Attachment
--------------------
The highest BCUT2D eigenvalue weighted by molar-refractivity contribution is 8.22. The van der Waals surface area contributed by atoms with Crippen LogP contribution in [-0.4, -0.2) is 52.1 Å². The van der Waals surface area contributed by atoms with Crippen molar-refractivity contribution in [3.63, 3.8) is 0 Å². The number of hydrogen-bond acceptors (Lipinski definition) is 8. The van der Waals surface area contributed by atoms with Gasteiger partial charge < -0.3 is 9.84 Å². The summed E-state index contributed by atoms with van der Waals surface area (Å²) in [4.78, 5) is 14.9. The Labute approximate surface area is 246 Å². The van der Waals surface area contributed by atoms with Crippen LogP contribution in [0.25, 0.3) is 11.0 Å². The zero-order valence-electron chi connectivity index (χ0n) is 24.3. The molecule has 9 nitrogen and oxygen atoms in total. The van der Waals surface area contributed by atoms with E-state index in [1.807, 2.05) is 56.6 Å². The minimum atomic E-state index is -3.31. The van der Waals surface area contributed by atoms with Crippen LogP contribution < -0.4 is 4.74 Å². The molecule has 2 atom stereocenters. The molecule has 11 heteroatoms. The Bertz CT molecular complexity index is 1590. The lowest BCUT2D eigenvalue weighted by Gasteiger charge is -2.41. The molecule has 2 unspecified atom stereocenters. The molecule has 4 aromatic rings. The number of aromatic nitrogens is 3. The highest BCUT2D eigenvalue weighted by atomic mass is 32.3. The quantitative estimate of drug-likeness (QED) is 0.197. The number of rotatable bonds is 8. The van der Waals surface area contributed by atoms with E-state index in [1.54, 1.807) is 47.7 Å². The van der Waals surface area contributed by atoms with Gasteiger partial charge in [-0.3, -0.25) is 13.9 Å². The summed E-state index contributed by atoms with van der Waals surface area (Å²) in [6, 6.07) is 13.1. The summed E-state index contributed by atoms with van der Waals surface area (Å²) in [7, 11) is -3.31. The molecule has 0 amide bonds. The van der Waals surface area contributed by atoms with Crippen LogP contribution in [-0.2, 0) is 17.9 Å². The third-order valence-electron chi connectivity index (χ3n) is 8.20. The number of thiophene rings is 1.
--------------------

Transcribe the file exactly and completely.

The highest BCUT2D eigenvalue weighted by molar-refractivity contribution is 8.22. The van der Waals surface area contributed by atoms with Crippen LogP contribution in [-0.4, -0.2) is 52.1 Å². The van der Waals surface area contributed by atoms with Crippen molar-refractivity contribution in [3.63, 3.8) is 0 Å². The number of hydrogen-bond acceptors (Lipinski definition) is 8. The van der Waals surface area contributed by atoms with Gasteiger partial charge < -0.3 is 9.84 Å². The summed E-state index contributed by atoms with van der Waals surface area (Å²) in [4.78, 5) is 14.9. The Labute approximate surface area is 246 Å². The van der Waals surface area contributed by atoms with Crippen LogP contribution in [0.25, 0.3) is 11.0 Å². The zero-order valence-electron chi connectivity index (χ0n) is 24.3. The molecule has 9 nitrogen and oxygen atoms in total. The van der Waals surface area contributed by atoms with E-state index in [1.807, 2.05) is 56.6 Å². The minimum atomic E-state index is -3.31. The van der Waals surface area contributed by atoms with Crippen LogP contribution < -0.4 is 4.74 Å². The molecule has 2 atom stereocenters. The molecule has 11 heteroatoms. The Bertz CT molecular complexity index is 1590. The lowest BCUT2D eigenvalue weighted by Gasteiger charge is -2.41. The molecule has 2 unspecified atom stereocenters. The molecule has 4 aromatic rings. The number of aromatic nitrogens is 3. The highest BCUT2D eigenvalue weighted by atomic mass is 32.3. The quantitative estimate of drug-likeness (QED) is 0.197. The number of rotatable bonds is 8. The van der Waals surface area contributed by atoms with E-state index in [1.54, 1.807) is 47.7 Å². The van der Waals surface area contributed by atoms with Gasteiger partial charge in [-0.3, -0.25) is 13.9 Å². The summed E-state index contributed by atoms with van der Waals surface area (Å²) in [6, 6.07) is 13.1. The summed E-state index contributed by atoms with van der Waals surface area (Å²) in [7, 11) is -3.31. The molecule has 0 amide bonds. The van der Waals surface area contributed by atoms with Crippen LogP contribution in [-0.2, 0) is 17.9 Å². The third-order valence-electron chi connectivity index (χ3n) is 8.20. The number of thiophene rings is 1.